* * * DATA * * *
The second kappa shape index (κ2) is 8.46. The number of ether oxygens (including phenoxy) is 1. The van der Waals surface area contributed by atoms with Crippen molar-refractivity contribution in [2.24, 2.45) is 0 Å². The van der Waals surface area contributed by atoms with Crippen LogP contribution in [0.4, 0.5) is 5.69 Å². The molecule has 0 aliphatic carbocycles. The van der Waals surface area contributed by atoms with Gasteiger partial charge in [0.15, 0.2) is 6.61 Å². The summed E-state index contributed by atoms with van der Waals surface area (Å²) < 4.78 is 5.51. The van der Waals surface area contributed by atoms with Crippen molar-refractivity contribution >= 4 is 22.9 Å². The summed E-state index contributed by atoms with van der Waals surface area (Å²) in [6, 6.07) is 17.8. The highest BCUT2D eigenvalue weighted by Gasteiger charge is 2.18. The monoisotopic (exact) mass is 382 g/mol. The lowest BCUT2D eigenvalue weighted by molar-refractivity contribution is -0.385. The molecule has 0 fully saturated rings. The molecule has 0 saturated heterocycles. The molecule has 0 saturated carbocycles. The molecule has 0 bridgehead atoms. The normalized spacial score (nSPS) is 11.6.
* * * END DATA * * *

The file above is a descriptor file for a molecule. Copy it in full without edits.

The second kappa shape index (κ2) is 8.46. The number of ether oxygens (including phenoxy) is 1. The van der Waals surface area contributed by atoms with Crippen molar-refractivity contribution in [2.24, 2.45) is 0 Å². The van der Waals surface area contributed by atoms with Crippen LogP contribution in [0.4, 0.5) is 5.69 Å². The molecule has 0 aliphatic carbocycles. The van der Waals surface area contributed by atoms with Gasteiger partial charge in [0.15, 0.2) is 6.61 Å². The summed E-state index contributed by atoms with van der Waals surface area (Å²) < 4.78 is 5.51. The van der Waals surface area contributed by atoms with Crippen molar-refractivity contribution >= 4 is 22.9 Å². The summed E-state index contributed by atoms with van der Waals surface area (Å²) in [6, 6.07) is 17.8. The highest BCUT2D eigenvalue weighted by Gasteiger charge is 2.18. The monoisotopic (exact) mass is 382 g/mol. The lowest BCUT2D eigenvalue weighted by molar-refractivity contribution is -0.385. The molecule has 0 fully saturated rings. The molecule has 0 saturated heterocycles. The molecule has 0 saturated carbocycles. The molecule has 0 bridgehead atoms. The normalized spacial score (nSPS) is 11.6.